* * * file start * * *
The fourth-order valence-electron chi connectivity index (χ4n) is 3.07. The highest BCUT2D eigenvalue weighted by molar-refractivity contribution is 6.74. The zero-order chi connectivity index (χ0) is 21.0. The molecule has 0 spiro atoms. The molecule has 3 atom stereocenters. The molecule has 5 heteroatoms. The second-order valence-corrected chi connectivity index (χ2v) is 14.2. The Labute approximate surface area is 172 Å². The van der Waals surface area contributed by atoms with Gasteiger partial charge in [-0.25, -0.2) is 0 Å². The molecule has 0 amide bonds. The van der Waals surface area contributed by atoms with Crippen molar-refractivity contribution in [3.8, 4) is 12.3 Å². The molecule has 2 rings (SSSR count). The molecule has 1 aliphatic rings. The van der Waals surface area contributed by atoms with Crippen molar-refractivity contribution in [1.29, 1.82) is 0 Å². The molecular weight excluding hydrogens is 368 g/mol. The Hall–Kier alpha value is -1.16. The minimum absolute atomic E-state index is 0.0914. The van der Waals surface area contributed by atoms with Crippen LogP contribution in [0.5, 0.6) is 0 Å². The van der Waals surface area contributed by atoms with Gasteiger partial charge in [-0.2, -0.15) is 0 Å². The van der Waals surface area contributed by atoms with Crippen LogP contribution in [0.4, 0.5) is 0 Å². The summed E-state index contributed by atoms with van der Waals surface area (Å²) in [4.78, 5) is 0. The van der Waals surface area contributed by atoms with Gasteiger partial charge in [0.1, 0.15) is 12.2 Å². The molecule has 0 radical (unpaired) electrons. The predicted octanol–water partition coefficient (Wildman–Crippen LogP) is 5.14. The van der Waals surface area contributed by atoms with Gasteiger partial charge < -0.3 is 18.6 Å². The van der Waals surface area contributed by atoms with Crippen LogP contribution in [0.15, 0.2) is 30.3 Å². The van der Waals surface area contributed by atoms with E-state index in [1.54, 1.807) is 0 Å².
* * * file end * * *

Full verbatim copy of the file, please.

The fourth-order valence-electron chi connectivity index (χ4n) is 3.07. The highest BCUT2D eigenvalue weighted by molar-refractivity contribution is 6.74. The zero-order chi connectivity index (χ0) is 21.0. The molecule has 0 spiro atoms. The molecule has 3 atom stereocenters. The molecule has 5 heteroatoms. The second-order valence-corrected chi connectivity index (χ2v) is 14.2. The Labute approximate surface area is 172 Å². The van der Waals surface area contributed by atoms with Gasteiger partial charge in [-0.25, -0.2) is 0 Å². The molecule has 0 amide bonds. The van der Waals surface area contributed by atoms with Crippen molar-refractivity contribution in [3.8, 4) is 12.3 Å². The molecule has 2 rings (SSSR count). The molecule has 1 aliphatic rings. The van der Waals surface area contributed by atoms with Crippen molar-refractivity contribution in [1.29, 1.82) is 0 Å². The molecular weight excluding hydrogens is 368 g/mol. The Hall–Kier alpha value is -1.16. The minimum absolute atomic E-state index is 0.0914. The van der Waals surface area contributed by atoms with Crippen LogP contribution in [0.5, 0.6) is 0 Å². The van der Waals surface area contributed by atoms with Gasteiger partial charge in [-0.2, -0.15) is 0 Å². The van der Waals surface area contributed by atoms with Crippen LogP contribution in [0.4, 0.5) is 0 Å². The summed E-state index contributed by atoms with van der Waals surface area (Å²) in [4.78, 5) is 0. The van der Waals surface area contributed by atoms with Gasteiger partial charge in [0.1, 0.15) is 12.2 Å². The molecule has 0 radical (unpaired) electrons. The predicted octanol–water partition coefficient (Wildman–Crippen LogP) is 5.14. The van der Waals surface area contributed by atoms with Gasteiger partial charge < -0.3 is 18.6 Å². The van der Waals surface area contributed by atoms with Crippen LogP contribution in [0.15, 0.2) is 30.3 Å². The van der Waals surface area contributed by atoms with E-state index in [1.54, 1.807) is 0 Å².